Look for Foreclosure Bargains

Do your homework and determine the estimated market value for the properties you want to bid. Find out the amount owed to the mortgage lender and if the property has other liens, such as a home equity loan or mechanic’s lien. Some information is in the foreclosure file or subscribe to a foreclosure service.

Auctioneers base opening bids on the balance owed to the mortgage lender. The figure may include fees and expenses related to the foreclosure process. This is the number you must know; compare it to the estimated market value to determine if it is a “bargain” according to your research. If the auctioneer does not receive a bid above the opening amount, the lender buys the property.

Find out how your state handles other liens on foreclosed property. In some states, the winning bidder must pay certain liens. If the property has outstanding liens, determine the priority of the liens before attending the auction and making a bid. Check county records to find out if a property has liens. Establish the lien priority by the date the lien holder placed it on the property. The mortgage lender has first priority. Some states wipe out junior liens as part of the auction process. In other states, tax liens may remain on the property until paid.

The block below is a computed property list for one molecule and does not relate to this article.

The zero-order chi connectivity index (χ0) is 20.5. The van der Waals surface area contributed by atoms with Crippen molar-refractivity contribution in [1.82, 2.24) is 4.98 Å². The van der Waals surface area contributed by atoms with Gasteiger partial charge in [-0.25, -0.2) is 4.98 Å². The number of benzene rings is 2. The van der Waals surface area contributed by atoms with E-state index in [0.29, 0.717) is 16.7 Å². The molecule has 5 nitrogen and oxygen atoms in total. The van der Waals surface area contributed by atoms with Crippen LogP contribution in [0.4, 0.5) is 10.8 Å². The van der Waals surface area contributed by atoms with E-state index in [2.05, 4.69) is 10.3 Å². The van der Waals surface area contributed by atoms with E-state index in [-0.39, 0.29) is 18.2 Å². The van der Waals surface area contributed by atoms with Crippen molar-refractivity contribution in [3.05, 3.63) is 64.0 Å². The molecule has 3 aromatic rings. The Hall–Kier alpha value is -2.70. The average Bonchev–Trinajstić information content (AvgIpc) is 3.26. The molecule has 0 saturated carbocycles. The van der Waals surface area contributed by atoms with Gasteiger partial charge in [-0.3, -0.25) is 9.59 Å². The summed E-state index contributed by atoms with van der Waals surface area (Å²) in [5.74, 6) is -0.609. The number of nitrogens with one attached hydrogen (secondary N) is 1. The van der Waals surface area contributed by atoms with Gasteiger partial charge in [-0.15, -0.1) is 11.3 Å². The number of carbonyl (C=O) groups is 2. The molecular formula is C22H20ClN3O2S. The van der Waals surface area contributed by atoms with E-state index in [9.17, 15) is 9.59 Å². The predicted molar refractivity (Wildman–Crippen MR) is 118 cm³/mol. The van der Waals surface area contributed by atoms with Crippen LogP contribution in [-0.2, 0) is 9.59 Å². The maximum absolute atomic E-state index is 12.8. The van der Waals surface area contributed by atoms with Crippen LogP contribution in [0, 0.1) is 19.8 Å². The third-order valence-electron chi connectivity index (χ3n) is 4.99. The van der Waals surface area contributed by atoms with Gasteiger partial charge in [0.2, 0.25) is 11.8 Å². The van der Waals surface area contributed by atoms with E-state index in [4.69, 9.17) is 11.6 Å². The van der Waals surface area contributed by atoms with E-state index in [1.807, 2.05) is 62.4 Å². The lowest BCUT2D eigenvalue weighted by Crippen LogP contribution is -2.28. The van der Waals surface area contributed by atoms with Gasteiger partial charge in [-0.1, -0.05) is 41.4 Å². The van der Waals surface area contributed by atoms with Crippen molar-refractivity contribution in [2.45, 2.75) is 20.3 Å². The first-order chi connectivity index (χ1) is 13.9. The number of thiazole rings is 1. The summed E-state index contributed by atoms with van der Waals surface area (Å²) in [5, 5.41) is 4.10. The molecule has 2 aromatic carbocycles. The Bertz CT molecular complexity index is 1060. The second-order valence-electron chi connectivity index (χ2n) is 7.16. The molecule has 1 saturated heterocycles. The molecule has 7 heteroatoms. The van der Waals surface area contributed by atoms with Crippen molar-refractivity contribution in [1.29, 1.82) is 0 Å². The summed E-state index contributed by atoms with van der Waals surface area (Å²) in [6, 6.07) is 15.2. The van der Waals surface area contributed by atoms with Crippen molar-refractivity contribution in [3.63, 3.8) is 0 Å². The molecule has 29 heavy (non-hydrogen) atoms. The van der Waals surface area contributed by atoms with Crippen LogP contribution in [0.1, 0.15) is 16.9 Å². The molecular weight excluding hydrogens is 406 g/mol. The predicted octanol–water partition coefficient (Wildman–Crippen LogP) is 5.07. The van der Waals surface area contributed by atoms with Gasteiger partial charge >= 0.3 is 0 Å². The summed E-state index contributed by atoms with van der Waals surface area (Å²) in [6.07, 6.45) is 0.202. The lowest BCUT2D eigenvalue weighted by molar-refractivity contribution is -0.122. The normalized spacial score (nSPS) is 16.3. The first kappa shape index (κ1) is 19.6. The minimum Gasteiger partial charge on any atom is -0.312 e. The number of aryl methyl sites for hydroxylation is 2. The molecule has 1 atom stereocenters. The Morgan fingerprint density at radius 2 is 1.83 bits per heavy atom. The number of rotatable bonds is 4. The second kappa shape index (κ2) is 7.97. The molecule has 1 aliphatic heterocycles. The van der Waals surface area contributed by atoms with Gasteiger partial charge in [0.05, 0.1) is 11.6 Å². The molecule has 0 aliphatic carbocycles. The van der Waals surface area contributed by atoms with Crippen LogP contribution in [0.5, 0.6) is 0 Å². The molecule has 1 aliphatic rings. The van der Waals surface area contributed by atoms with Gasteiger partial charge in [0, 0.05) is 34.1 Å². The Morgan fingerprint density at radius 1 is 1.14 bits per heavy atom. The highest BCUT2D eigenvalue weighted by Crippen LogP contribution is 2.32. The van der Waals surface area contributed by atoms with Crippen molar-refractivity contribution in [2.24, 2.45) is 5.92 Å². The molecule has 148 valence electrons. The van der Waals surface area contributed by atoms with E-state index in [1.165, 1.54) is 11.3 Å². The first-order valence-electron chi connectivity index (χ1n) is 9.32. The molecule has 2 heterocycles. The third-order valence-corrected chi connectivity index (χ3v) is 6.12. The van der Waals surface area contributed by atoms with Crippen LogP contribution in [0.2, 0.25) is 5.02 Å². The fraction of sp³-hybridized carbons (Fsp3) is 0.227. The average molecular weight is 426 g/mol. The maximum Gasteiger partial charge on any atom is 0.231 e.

Prepare Your Bid

Once you have the information to determine whether to tag the property as a bargain, make some financial decisions. Decide how much to bid for the property and how to raise the cash to consummate the transaction. Unless you have the necessary cash on hand, make plans to come up with the money for the bid. Some people have the credit to obtain a cash loan; others may rely on a home equity line of credit is another option for a homeowner. Another approach would be to obtain a mortgage to purchase a property in pre-foreclosure or already owned by the bank.